During the week just past a Brother Mason and fire person from Texas, Hank Salzmann, sent me an email which included a series of "New Church Signs". There were a number of really cute cartoons each with a slogan which was created to get the reader thinking about their faith and their church.
The slogan which caught my eye immediately is the one which now serves as the title for this commentary. This particular sign, and its message, served to focus my thoughts and allowed me to set down some ideas for you to ponder. Since retiring from the Newark Fire Department, my life has taken a direction which was chosen as part of a conscious effort to achieve a number of long-held personal objectives.
Over the past several years, it has been my goal to achieve a number of personal objectives which were created on August 17, 1997. That day came during the days just after my 50th Birthday. I was casting about at that time as to how best to spend the decade of my 50's. Since life is not a dress rehearsal, I felt that in order to have my greatest effect on the fire service it would be best to set down a number of things I wanted to achieve during my lifetime.
This week's commentary is a sort of follow-on piece to my commentary a while ago wherein I wrote about the need for the strategic living of our lives. You might remember from one of my earlier commentaries that I have set a number of goals for myself over the years. My mentors always told me to set out my goals and objectives and work logically to reach them.
It is my belief that no one should ever want to live their lives in a haphazard manner. If you decide what you want to do and then consciously work toward those things you have elected to do, then you should have a better chance of reaching your goals and having an impact on your world. There are no guarantees, but you have a better shot at succeeding if you work this way.
Through the years other people have set the example for me. They never knew who I was, nor did I ever get to meet the late Chief Lloyd Laymen, the late Chief Emanuel Fried, or any of a number of people whose writing inspired me as I moved through the early stages of my career. They wrote in the professional journals of their era in order to share what they knew and many in my generation profited from their efforts. They set the example.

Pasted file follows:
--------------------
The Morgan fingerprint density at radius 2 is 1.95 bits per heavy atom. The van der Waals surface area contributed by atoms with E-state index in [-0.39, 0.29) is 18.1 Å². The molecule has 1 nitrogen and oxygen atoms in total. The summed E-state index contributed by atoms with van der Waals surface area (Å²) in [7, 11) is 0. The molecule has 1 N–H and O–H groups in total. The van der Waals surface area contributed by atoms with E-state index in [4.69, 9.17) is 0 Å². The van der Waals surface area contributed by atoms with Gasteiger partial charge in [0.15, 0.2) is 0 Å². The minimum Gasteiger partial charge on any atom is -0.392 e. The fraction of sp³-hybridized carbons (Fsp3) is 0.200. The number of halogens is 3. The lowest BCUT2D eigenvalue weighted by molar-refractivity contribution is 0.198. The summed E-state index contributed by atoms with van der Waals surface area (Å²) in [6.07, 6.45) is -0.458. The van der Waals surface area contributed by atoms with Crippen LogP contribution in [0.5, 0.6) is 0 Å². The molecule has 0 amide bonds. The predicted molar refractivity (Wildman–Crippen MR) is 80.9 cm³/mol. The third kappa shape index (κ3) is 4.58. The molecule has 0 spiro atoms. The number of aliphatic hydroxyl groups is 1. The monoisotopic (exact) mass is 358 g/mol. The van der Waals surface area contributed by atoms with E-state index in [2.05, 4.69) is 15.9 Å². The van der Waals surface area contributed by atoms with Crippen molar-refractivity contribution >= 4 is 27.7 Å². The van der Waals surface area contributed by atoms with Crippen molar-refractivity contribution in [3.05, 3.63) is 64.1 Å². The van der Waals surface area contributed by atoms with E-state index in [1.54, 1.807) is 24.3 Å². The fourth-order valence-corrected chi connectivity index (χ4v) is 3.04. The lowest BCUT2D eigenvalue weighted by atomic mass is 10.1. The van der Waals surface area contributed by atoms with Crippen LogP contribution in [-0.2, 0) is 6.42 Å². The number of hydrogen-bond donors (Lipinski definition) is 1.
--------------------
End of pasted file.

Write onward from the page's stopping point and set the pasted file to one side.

However, it was my good fortune to meet such great fire service leaders as Chief Joe Redden, who was my chief in Newark, New Jersey, and the late FDNY Chief and Commissioner John T. O'Hagan, who was my mentor for nearly a decade. These two gentlemen inspired me to devote my life to the fire service. Their acts, actions, and writings laid the groundwork for the person I aspired to become.
While he was in Newark, it was Chief Redden who wrote the recommendations which helped me to win two consecutive scholarships from the International Association of Fire Chiefs. He also helped me to move into the world of the National Fire Protection Association (NFPA). He even arranged for me to be one of the speakers at the dedication seminar for the opening of the NFPA headquarters in Quincy, Massachusetts back in 1981. Perhaps he saw something in me and wanted to bring it out. His encouragement was crucial to many of my early successes. For that I will be forever grateful.
Chief O'Hagan brought me onto his consulting team in 1981. My initial duties could be likened to the typical description of what you would picture a "go-fer" to be. However, over time he grew me into a full-fledged member of his team. Eventually he allowed me the privilege of being his New Jersey project manager. He taught me to think on the global level. I owe him a debt of gratitude that can never be repaid. I only wish that he had known of my promotion to battalion chief. He died in early 1991.